"A majority of Americans recoil at the use of religion as a litmustest and have an almost instinctive wariness of injecting religiondirectly into politics or putting their faith on a pedestal aboveothers," said Deborah Wadsworth, president of Public Agenda, thenonpartisan public policy research group that authored the study.
"On the other hand, they believe religion has enormous power toelevate people's behavior and address many societal problems."
Some 70 percent of the 1,507 people randomly surveyed by telephonein November believed that religion--most said any religion would do--should have a greater influence on society. More than 60 percent saidcrime, greed and materialism would all decrease if more Americans becamereligious.
Most believed such an occurrence would also cause an increase involunteerism and charity work, and improve parenting skills.
Just 18 percent of respondents thought "society would do well evenif many Americans were to abandon their religious faith."
Respondents also said politicians would benefit from becomingreligious. Slightly more than half--52 percent--believed the countryneeds more religious politicians, with 47 percent believing that "ifmany more of our elected officials were deeply religious, the laws andpolicy decisions they make would probably be better."
Skeptics remained, however, as 39 percent of respondents thoughtreligious politicians would not make better decisions, and 11 percentsaid officials might make worse decisions if they became deeplyreligious.
Among the 254 elected officials surveyed, 74 percent agreed theywould be more likely to vote for candidates who use religion to makedecisions about policy. But more than half--63 percent--said theywould be less inclined to support candidates who rely on guidance fromchurch leaders about legislative policies.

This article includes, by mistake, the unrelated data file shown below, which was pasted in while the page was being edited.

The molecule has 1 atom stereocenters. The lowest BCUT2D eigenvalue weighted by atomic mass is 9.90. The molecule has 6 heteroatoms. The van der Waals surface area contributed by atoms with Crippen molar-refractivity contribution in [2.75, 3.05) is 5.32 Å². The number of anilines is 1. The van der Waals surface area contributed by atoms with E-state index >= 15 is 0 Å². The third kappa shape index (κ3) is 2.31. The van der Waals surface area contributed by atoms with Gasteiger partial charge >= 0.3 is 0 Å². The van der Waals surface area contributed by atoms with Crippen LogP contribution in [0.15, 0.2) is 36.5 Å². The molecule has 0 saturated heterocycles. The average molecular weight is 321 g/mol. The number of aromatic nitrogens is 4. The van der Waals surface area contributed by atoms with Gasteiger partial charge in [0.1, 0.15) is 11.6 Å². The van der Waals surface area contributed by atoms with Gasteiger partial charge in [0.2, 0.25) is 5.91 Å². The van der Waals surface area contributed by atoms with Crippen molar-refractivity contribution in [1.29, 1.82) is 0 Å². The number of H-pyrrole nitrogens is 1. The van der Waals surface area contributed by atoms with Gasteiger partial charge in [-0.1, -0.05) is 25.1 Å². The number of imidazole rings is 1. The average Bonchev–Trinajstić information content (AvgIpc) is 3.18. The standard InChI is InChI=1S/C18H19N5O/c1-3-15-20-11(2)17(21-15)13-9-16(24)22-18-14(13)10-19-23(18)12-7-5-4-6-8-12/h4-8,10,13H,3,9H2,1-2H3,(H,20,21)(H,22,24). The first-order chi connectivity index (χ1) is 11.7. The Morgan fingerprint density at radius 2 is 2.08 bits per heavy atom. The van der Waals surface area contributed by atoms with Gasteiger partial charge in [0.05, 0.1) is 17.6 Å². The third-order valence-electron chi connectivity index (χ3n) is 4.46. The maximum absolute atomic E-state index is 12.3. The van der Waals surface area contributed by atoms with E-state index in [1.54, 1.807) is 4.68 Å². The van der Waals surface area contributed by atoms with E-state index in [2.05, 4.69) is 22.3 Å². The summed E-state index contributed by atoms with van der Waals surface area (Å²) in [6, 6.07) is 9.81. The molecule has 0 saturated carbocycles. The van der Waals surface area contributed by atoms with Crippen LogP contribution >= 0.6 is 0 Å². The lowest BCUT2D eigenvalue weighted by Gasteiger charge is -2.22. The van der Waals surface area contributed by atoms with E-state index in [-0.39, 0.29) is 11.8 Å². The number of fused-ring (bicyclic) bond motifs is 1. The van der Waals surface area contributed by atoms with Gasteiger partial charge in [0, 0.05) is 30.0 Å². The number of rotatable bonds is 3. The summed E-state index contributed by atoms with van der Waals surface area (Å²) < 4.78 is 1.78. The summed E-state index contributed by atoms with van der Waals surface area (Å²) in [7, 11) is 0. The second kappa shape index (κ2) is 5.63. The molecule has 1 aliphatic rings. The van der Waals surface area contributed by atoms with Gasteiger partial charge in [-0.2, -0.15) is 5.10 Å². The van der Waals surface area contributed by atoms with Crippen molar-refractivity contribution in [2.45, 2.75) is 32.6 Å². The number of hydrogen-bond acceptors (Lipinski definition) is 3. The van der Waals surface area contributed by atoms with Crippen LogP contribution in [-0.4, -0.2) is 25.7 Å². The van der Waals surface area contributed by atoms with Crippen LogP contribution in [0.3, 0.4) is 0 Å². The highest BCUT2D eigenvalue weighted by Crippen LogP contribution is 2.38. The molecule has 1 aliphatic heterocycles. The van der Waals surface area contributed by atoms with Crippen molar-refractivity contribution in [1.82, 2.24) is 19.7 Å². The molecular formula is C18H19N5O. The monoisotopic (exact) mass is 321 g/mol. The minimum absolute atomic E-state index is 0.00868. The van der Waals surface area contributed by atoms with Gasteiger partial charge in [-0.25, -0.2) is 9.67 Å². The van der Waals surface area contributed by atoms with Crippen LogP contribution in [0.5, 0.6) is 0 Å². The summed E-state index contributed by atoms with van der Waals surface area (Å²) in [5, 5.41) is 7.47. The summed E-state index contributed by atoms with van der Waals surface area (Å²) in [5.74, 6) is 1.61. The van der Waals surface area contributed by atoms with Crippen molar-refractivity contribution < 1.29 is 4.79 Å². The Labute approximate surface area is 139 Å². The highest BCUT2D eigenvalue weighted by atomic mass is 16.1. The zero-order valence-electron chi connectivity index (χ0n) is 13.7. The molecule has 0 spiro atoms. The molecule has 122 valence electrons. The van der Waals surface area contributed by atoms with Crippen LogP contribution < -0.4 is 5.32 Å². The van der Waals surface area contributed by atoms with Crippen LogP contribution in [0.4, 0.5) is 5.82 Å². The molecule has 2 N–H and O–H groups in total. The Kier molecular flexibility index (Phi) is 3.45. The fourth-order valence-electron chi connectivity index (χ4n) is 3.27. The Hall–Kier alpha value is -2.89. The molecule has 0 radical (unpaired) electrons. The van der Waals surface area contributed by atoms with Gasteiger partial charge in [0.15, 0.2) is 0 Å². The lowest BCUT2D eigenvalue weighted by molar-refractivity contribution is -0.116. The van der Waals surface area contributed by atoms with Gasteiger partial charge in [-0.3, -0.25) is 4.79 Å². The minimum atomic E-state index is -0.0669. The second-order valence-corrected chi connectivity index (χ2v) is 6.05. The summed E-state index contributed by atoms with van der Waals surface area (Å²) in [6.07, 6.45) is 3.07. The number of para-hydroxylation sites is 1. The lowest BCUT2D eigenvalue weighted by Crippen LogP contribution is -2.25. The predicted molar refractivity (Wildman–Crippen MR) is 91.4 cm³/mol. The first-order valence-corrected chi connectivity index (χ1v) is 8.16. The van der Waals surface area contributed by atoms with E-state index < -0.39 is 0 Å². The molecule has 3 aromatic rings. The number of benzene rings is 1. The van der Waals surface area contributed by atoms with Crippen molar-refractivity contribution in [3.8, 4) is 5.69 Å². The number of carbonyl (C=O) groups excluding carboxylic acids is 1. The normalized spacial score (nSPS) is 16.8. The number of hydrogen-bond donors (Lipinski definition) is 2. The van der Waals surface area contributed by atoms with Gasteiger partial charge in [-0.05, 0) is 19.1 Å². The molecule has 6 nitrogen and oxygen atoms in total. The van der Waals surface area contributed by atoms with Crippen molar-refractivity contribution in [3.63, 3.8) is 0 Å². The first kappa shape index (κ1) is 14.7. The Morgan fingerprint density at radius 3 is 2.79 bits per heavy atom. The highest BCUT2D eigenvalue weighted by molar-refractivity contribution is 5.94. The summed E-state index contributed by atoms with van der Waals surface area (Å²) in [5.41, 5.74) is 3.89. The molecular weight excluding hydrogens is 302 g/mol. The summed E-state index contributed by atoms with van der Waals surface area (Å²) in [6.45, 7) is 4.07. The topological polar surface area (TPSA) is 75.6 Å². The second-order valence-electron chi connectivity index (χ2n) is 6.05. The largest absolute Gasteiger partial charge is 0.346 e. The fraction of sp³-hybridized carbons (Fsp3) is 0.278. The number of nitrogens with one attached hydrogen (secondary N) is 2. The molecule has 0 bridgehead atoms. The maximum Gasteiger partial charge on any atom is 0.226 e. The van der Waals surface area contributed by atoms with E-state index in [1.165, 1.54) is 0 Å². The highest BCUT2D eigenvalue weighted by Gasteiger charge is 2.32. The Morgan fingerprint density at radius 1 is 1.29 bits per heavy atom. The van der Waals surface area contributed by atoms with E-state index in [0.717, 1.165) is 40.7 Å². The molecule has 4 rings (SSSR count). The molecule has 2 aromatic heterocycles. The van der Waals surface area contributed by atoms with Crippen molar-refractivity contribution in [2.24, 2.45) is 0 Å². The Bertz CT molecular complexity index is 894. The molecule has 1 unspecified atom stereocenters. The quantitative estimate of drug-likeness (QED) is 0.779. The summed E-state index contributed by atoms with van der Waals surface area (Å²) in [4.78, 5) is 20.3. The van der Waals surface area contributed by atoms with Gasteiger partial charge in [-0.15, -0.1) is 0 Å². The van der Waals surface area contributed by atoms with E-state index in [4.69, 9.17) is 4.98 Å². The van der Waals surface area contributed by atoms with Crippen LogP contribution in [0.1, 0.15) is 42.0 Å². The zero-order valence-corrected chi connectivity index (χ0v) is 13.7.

Nearly half--44 percent--of all respondents believed churches andreligious groups that offered social programs such as helping thehomeless or drug addicts should receive federal funding "even if theseprograms promote religious messages."
Still, respondents were wary of combining religion and publicaffairs. Roughly six in 10 survey respondents said the personalreligious beliefs of deeply religious elected officials should notinfluence their votes on issues such as abortion and the death penalty.Religious officials should instead compromise with their counterpartswho support differing viewpoints, the respondents said.
But the approximately 361 self-identified evangelical Christianssurveyed disagreed. Most said that on issues such as abortion and gayrights, deeply religious politicians should not vote contrary to theirown religious convictions. Slightly less than half--46 percent--feltthe same way about the death penalty.
About 58 percent of all respondents said they believed voters shouldnot "seriously consider the religious affiliation of candidates whenthey decide whom to support."
Survey participants were equally wary of bringing religion into theclassroom. Though 74 percent thought "school prayer teaches childrenthat faith in religion and God is an important part of life," some 52percent believed that "school prayer embarrasses and isolates studentswhose religion is different or who are not religious at all."
About 53 percent of both evangelical Christians and the generalpublic thought public schools should permit a moment of silence. Butjust 6 percent of the public supported a Christian prayer mentioningJesus, and 20 percent supported a prayer that mentioned God but noreligion in particular. Among evangelical Christians, those figuresstood at 12 percent and 26 percent, respectively.
A greater wariness of including religion in schools was foundamong Jews and non-religious people.
More than half of both groupsthought neither a moment of silence nor spoken prayer should beincorporated into public schools, a view supported by just 19 percent ofthe general public surveyed. About three-quarters of Jews andnon-religious Americans thought school prayer may cause some studentsembarrassment or isolation, and slightly more than 80 percent of bothgroups agreed "school prayer is unfair to parents who think they shouldbe the ones to decide what to teach their children about religion, notthe schools."
Both groups were also less optimistic about whether religion wouldhave a positive impact on society in the United States. Some 59 percentof Jews and 68 percent of non-religious people believed that if moreAmericans became religious "there would be less tolerance toward peoplewith unconventional lifestyles."
The study's margin of error was plus or minus 3 percentage points.